answered Sep 6 '17 at 18:57

Pete L. Clark

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16

It turns out that $C(K) = C(\mathbb Q) = \{\infty_+, \infty_-, (0,1), (0,-1), (1,1), (1,-1)\}$.
To see this, consider a point $P \in C(K)$ and write $\bar{P}$ for its image under the nontrivial automorphism of $K$. Then $P + \bar{P}$ is an effective divisor of degree 2 on $C$, which is defined over $\mathbb Q$ (this is what Xarles is alluding to in his ...

15

(Collecting comments into a community wiki answer.)
There is a standard method for transforming a smooth cubic into Weierstrass form. See for example Section 1.3 or Appendix B of Silverman and Tate's book Rational Points on Elliptic Curves. It is also implemented in Sage as $\mathtt{EllipticCurve\_from\_cubic}$.
For $n=6$ your curve is isomorphic to $Y^2 + ...

14

First, may I change your notation a bit? Usually one uses $H(p/q)=\max\{|p|,|q|\}$ for the (multiplicative) height of a rational number, and $h(p/q)=\log H(p/q)$ is the logarithmic height. So I'll use that notation.
One natural way to study the distribution of the infinitely many rational points on a curve is to use a Dirichlet series. So if your curve is $...

answered Apr 25 '15 at 2:37

Joe Silverman

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14

The number of rational solutions to your equation is finite. In short: your equation defines a genus $3$ curve, as follows from a straightforward computation and an application of Riemann--Hurwitz; finally, by Faltings' theorem, the number of rational points on a curve of genus $>1$ is finite.
One shows this as follows. Your equation defines a smooth ...

14

In his 1825 paper, Lejeune Dirichlet proved that the equation $x^5 + y^5 = cz^5$ has no nontrivial solution with x and y coprime integers and z integer for a rather large class of integers c. His paper can be read on the site Gallica :
http://gallica.bnf.fr/ark:/12148/bpt6k5842885h/f2.item.zoom
but the visualization is very bad.

14

Specialize $a,b$ to functions giving the universal elliptic curve over the modular curve $X_0(N)$. These are known to have rank zero over the function field of the modular curve with coefficients over $\mathbb{C}$ even. They can have torsion but, by varying $N$, you can show that the torsion is trivial too.
T. Shioda, On elliptic modular surfaces, J. Math. ...

14

The conjecture is false, and in fact there exists a positive integer solution for
$$\frac{a}{2b+3c}+\frac{b}{2c+3a}+\frac{c}{2a+3b}=5,$$
though I was unable to find it explicitly. I will explain how to prove it, though I remark that my method is no different that the one of Bremner and MacLeod.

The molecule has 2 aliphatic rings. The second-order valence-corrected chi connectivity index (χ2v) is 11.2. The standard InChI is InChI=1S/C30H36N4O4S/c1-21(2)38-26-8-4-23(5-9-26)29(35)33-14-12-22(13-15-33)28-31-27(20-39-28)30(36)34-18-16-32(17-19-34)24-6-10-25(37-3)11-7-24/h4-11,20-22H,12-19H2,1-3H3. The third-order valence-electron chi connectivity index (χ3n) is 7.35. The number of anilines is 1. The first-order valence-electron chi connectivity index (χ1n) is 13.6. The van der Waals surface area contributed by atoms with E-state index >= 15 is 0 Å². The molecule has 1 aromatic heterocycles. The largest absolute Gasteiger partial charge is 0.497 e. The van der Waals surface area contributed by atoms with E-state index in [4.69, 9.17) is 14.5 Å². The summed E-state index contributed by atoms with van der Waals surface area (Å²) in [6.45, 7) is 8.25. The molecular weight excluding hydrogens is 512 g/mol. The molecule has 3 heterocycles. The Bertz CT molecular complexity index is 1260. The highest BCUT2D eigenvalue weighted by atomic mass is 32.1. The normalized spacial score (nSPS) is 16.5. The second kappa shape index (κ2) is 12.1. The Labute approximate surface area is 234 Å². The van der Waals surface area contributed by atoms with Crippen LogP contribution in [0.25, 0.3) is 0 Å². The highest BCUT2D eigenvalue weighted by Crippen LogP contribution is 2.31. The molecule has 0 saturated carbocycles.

Take the following SageMath code:
n = 5
F = a*(2*a+3*b)*(2*c+3*...

13

See e.g. http://www.ics.uci.edu/~eppstein/junkyard/integer-distances.html for a proof (originally due to Erdos) that there is no infinite non-collinear integer-distance set in the plane.

13

Taking the equation in Joe Silverman's comment as the defining equation and asking Magma:
> A := AffineSpace(Rationals(), 2);
> C := Curve(A, q^2*p^4 + (-4*q^3+4*q)*p^3 - 2*q^2*p^2 + (4*q^3-4*q)*p
+ 4*q^4-7*q^2+4);
Genus(C);
3
> IsHyperelliptic(C);
true Hyperelliptic Curve defined by y^2 = x^8 + 4*x^7 + 6*x^6 + 4*x^5 + x^4 +
...

13

Problems of this type are considered by Serre in the paper:
Serre - Spécialisation des éléments de $\mathrm{Br}_2(\mathbb{Q}(T_1,\ldots, T_n))$
The case relevant to you is Exemple 4. Here Serre shows that
\begin{align*}
&\#\{|A|,|B|,|C|,|D|,|E|,|F| \leq N : \\
& Ax^2+Bxy+Cy^2+Dx+Ey+F=0 \text{ has a rational point} \} \ll \frac{N^6}{(\log N)^{1/2}}....

answered Dec 23 '15 at 19:27

Daniel Loughran

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13

The group $J_0(35)(\mathbb Q)$ (where $J_0(35)$ is the Jacobian
of $X_0(35)$) has rank 0 (as shown for example by a 2-descent
computation in Magma); it is isomorphic to
${\mathbb Z}/24{\mathbb Z} \times {\mathbb Z}/2{\mathbb Z}$,
with generators the difference of the two points at infinity
on $X_0(35)$ and the 2-torsion point corresponding to the
...

12

So, as Igor points out, there will be a curve with $k+1$ lattice points $(k^2-t^2,2kt)$ running from $(k^2,0)$ down to $(0,2k^2).$ Call this the $k$-curve or better the $(k,m)=(k,1)$ curve as there are also $k+1$ lattice points $(m(k^2-t^2),2ktm).$ Of course it only makes sense to consider $m$ square-free.
Will correctly identifies the red curve as pretty ...

12

I assume in the question that $C = E$ is an elliptic curve.
First your claim that $E(\mathbb{R}) = U(1)$ is false; I mean $E(\mathbb{R})$ can be disconnected. The correct result is that $E(\mathbb{R})$ has at most two connected components, and the connected component of the identity is isomorphic to $U(1)$ as a topological group.
As for points over other ...

answered Sep 6 '17 at 11:04

Daniel Loughran

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12

A conjecture of Coleman asserts that only finitely many rings arise as the endomorphism ring of an abelian variety of given dimension defined over a number field of given degree. See [1] for an account of this conjecture. In your case, the relevant conjecture is denoted there by $C(1,2)$. To my knowledege, the only results on Coleman's conjecture in ...

answered Dec 13 '18 at 15:10

François Brunault

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11

We (with Keith Merrill) recently wrote a paper further quantifying the density of rational points on $S^n$, see http://arxiv.org/abs/1301.0989. Hope it helps!